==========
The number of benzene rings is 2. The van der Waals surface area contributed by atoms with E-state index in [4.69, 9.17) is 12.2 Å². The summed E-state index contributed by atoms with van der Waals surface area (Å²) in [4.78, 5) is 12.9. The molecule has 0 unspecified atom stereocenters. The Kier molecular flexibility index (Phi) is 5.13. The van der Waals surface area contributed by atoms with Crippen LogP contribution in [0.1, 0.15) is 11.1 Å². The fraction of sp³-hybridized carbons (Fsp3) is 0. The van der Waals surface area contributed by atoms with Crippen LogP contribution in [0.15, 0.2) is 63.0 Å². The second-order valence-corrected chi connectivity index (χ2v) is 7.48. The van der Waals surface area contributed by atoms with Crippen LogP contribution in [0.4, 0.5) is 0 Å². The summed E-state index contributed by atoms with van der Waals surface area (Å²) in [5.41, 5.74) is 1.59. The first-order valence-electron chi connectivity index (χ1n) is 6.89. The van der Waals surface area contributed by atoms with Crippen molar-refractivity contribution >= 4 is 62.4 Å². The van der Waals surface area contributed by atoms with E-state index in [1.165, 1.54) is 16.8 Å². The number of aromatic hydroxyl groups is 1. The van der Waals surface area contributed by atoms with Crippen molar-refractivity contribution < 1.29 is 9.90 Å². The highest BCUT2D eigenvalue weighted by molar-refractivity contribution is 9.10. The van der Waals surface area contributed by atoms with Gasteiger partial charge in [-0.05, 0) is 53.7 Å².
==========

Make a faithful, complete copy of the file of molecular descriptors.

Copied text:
The number of benzene rings is 2. The van der Waals surface area contributed by atoms with E-state index in [4.69, 9.17) is 12.2 Å². The summed E-state index contributed by atoms with van der Waals surface area (Å²) in [4.78, 5) is 12.9. The molecule has 0 unspecified atom stereocenters. The Kier molecular flexibility index (Phi) is 5.13. The van der Waals surface area contributed by atoms with Crippen LogP contribution in [0.1, 0.15) is 11.1 Å². The fraction of sp³-hybridized carbons (Fsp3) is 0. The van der Waals surface area contributed by atoms with Crippen LogP contribution in [0.15, 0.2) is 63.0 Å². The second-order valence-corrected chi connectivity index (χ2v) is 7.48. The van der Waals surface area contributed by atoms with Crippen LogP contribution in [0.4, 0.5) is 0 Å². The summed E-state index contributed by atoms with van der Waals surface area (Å²) in [5.41, 5.74) is 1.59. The first-order valence-electron chi connectivity index (χ1n) is 6.89. The van der Waals surface area contributed by atoms with Crippen molar-refractivity contribution >= 4 is 62.4 Å². The van der Waals surface area contributed by atoms with E-state index in [1.165, 1.54) is 16.8 Å². The number of aromatic hydroxyl groups is 1. The van der Waals surface area contributed by atoms with Crippen molar-refractivity contribution < 1.29 is 9.90 Å². The highest BCUT2D eigenvalue weighted by molar-refractivity contribution is 9.10. The van der Waals surface area contributed by atoms with Gasteiger partial charge in [-0.05, 0) is 53.7 Å².